• The UK Royal College of Psychiatrists has called for the Council of Child Internet Safety—a UK government advisory body—to expand its definition of harmful online content to include pro-ana sites, and to inform parents and teachers of the dangers of pro-ana, arguing that "the broader societal context in which pro-ana and pro-mia sites thrive is one where young women are constantly bombarded with toxic images of supposed female perfection that are impossible to achieve, make women feel bad about themselves and significantly increase their risk of eating disorders."[63][64]
  • The National Eating Disorders Association (NEDA) "actively speaks out against pro-anorexia and pro-bulimia websites. These sites provide no useful information on treatment but instead encourage and falsely support those who, sadly, are ill but do not seek help."[65] NEDA has also warned that journalists often glamorize anorexia by associating anorexia with personal self-control and that media coverage of pro-ana often triggers the already-anorexic by mentioning weights and calorie counts and by showing photographs of thin people.[66]

Media

In October 2001, The Oprah Winfrey Show hosted a special on anorexia; the pro-ana movement was discussed briefly by the guest panel, who expressed alarm at the appearance of pro-ana websites and recommended the use of filtering software to bar access to them.[55]

In July 2002, the Baltimore City Paper published an investigative report into pro-ana on the web.[67]

"Growing up Online", a January 2008 episode of the PBS Frontline television program, also featured a brief discussion of pro-ana.[68]

In April 2009, The Truth about Online Anorexia, an investigative documentary about pro-ana on the Internet, aired on ITV1 in the UK presented by BBC Radio 1 DJ Fearne Cotton.[69]

In April 2012 speech at Harvard University, Vogue Italia editor Franca Sozzani conceded that the fashion industry may be a cause of the recent rise in eating disorders, but that the industry was being unfairly singled out for blame: "How can all this be possibly caused by fashion? And how come that Twiggy, who would be surely considered an anorexic today, did not arise controversy in the Sixties and did not produce a string of anorexia followers?" According to Sozzani, pro-ana sites were more effective at promoting eating disorders, and obesity was the more pressing public health problem that food industry was not being likewise attacked for exacerbating.[70]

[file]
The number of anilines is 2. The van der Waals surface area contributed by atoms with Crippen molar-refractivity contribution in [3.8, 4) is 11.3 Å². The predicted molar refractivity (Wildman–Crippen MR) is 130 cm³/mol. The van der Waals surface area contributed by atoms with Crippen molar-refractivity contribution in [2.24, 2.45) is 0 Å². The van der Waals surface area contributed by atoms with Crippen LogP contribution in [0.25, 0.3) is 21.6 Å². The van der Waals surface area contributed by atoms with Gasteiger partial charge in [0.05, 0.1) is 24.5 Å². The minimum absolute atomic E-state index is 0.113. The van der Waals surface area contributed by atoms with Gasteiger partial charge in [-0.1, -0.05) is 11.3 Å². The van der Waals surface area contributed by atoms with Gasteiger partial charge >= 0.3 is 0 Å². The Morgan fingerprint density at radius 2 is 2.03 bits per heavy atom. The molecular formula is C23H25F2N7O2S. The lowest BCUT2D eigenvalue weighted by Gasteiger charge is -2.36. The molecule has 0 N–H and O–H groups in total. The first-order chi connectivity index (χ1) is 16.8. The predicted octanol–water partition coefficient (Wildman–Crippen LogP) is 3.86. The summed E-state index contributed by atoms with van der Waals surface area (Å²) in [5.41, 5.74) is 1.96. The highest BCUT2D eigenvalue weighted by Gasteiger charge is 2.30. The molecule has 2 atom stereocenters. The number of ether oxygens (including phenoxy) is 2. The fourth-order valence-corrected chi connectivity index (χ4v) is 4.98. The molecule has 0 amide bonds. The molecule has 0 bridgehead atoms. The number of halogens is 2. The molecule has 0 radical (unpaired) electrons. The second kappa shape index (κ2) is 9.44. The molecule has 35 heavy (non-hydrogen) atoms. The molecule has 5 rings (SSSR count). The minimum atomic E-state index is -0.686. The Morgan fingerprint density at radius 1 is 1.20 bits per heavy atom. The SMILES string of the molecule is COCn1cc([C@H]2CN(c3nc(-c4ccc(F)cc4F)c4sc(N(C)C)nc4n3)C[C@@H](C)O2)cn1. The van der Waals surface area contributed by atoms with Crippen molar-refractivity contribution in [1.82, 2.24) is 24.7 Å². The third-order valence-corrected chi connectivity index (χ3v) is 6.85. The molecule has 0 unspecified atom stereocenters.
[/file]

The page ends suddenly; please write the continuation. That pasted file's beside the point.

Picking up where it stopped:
Arts

An image from Ivonne Thein's Thirty-two kilos, a collection of digitally altered photographs satirizing thinspiration.

Thirty-two kilos, an exhibition by photographer Ivonne Thein, went on display at the Berlin Postfuhramt art exhibition center in May 2008[71] and the Washington Goethe-Institut in January 2009, featuring photographs of young women digitally manipulated to appear skeletally thin. The photographs were intended as a mocking and satirical take on pro-ana. To Thein's dismay, however, many images from the exhibition were nevertheless later shared online as thinspiration.[72]

Social networking services

In July 2001, Yahoo—after receiving a letter of complaint from ANAD—began removing pro-ana sites from its Yahoo Clubs (now Yahoo Groups) service, stating that such sites endorsing self-harm were violations of its terms of service agreement.[73][74]

LiveJournal has not made a position statement on pro-ana. In August 2007, however, a staff member declined to act on an abuse report filed against a pro-ana community hosted on its network, stating that: "Suspending pro-anorexia communities will not make anyone suffering from the disorder become healthy again. Allowing them to exist, however, has several benefits. It reassures those who join them that they are not alone in the way they feel about their bodies. It increases the chance that the friends and loved ones of the individuals in the community will discover their disorders and assist them in seeking professional help."[75]

Facebook staff seek out and regularly delete pro-ana related groups. A spokesperson for the online service has stated that such pages violate the site's terms of service agreement by promoting self-harm in others.[76]

MySpace does not ban pro-ana material and has stated that "it's often very tricky to distinguish between support groups for users who are suffering from eating disorders and groups that might be termed as 'pro' anorexia or bulimia. Rather than censor these groups, we are working to create partnerships with organisations like b-eat." MySpace has chosen instead to cycle banner advertisements for pro-recovery organizations through pro-ana members' profiles.[57]

In November 2007, Microsoft shut down four pro-ana sites on the Spanish-language version of its Spaces social networking service at the behest of IQUA, the Internet regulatory body for Catalonia.[77] A Microsoft spokesperson stated that such sites "infringe all the rules on content created by users and visible on our sites".[78]